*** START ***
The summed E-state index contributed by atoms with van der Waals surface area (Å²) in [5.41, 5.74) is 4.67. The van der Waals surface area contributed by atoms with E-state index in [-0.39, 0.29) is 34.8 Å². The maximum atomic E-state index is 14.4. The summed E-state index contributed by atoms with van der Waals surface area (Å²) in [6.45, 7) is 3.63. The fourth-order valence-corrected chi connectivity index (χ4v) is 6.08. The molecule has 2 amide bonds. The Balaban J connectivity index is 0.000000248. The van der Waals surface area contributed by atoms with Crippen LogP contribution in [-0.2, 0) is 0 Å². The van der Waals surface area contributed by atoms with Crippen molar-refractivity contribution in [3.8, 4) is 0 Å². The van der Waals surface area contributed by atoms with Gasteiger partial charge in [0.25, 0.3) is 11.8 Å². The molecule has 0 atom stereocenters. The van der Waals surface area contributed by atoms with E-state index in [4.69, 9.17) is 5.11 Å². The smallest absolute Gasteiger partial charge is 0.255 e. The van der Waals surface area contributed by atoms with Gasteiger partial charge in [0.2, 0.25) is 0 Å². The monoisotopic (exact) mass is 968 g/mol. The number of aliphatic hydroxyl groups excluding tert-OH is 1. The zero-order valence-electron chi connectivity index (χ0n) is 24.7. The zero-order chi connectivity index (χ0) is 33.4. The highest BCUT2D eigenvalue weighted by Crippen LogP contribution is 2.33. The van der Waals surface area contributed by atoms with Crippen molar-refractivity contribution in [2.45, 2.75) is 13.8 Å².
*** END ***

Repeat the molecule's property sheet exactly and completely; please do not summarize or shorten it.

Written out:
The summed E-state index contributed by atoms with van der Waals surface area (Å²) in [5.41, 5.74) is 4.67. The van der Waals surface area contributed by atoms with E-state index in [-0.39, 0.29) is 34.8 Å². The maximum atomic E-state index is 14.4. The summed E-state index contributed by atoms with van der Waals surface area (Å²) in [6.45, 7) is 3.63. The fourth-order valence-corrected chi connectivity index (χ4v) is 6.08. The molecule has 2 amide bonds. The Balaban J connectivity index is 0.000000248. The van der Waals surface area contributed by atoms with Crippen LogP contribution in [-0.2, 0) is 0 Å². The van der Waals surface area contributed by atoms with Crippen molar-refractivity contribution in [3.8, 4) is 0 Å². The van der Waals surface area contributed by atoms with Gasteiger partial charge in [0.25, 0.3) is 11.8 Å². The molecule has 0 atom stereocenters. The van der Waals surface area contributed by atoms with E-state index in [4.69, 9.17) is 5.11 Å². The smallest absolute Gasteiger partial charge is 0.255 e. The van der Waals surface area contributed by atoms with Gasteiger partial charge in [0.2, 0.25) is 0 Å². The monoisotopic (exact) mass is 968 g/mol. The number of aliphatic hydroxyl groups excluding tert-OH is 1. The zero-order valence-electron chi connectivity index (χ0n) is 24.7. The zero-order chi connectivity index (χ0) is 33.4. The highest BCUT2D eigenvalue weighted by Crippen LogP contribution is 2.33. The van der Waals surface area contributed by atoms with Crippen molar-refractivity contribution in [2.45, 2.75) is 13.8 Å².